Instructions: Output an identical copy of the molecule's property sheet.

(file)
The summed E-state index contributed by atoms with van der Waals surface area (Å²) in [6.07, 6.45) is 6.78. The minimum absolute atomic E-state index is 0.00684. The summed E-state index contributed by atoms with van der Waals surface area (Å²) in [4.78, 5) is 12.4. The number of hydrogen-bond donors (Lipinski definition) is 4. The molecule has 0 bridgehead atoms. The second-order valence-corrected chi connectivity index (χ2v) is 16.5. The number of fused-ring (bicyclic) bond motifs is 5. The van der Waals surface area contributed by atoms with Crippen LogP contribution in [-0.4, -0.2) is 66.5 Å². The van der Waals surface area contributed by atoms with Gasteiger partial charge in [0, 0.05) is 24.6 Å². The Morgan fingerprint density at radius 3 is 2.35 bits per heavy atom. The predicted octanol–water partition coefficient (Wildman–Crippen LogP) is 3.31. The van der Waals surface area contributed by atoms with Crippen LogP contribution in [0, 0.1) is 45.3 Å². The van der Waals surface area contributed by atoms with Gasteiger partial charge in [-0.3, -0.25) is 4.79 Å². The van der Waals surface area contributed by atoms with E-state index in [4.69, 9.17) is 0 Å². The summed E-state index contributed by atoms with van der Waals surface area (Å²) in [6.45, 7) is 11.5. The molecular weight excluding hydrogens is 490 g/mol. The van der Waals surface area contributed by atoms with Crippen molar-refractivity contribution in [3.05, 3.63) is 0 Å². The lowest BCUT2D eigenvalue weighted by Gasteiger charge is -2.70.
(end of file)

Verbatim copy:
The summed E-state index contributed by atoms with van der Waals surface area (Å²) in [6.07, 6.45) is 6.78. The minimum absolute atomic E-state index is 0.00684. The summed E-state index contributed by atoms with van der Waals surface area (Å²) in [4.78, 5) is 12.4. The number of hydrogen-bond donors (Lipinski definition) is 4. The molecule has 0 bridgehead atoms. The second-order valence-corrected chi connectivity index (χ2v) is 16.5. The number of fused-ring (bicyclic) bond motifs is 5. The van der Waals surface area contributed by atoms with Crippen LogP contribution in [-0.4, -0.2) is 66.5 Å². The van der Waals surface area contributed by atoms with Gasteiger partial charge in [0, 0.05) is 24.6 Å². The Morgan fingerprint density at radius 3 is 2.35 bits per heavy atom. The predicted octanol–water partition coefficient (Wildman–Crippen LogP) is 3.31. The van der Waals surface area contributed by atoms with Crippen LogP contribution in [0, 0.1) is 45.3 Å². The van der Waals surface area contributed by atoms with Gasteiger partial charge in [-0.3, -0.25) is 4.79 Å². The van der Waals surface area contributed by atoms with E-state index in [4.69, 9.17) is 0 Å². The summed E-state index contributed by atoms with van der Waals surface area (Å²) in [6.45, 7) is 11.5. The molecular weight excluding hydrogens is 490 g/mol. The van der Waals surface area contributed by atoms with Crippen molar-refractivity contribution in [3.05, 3.63) is 0 Å². The lowest BCUT2D eigenvalue weighted by Gasteiger charge is -2.70.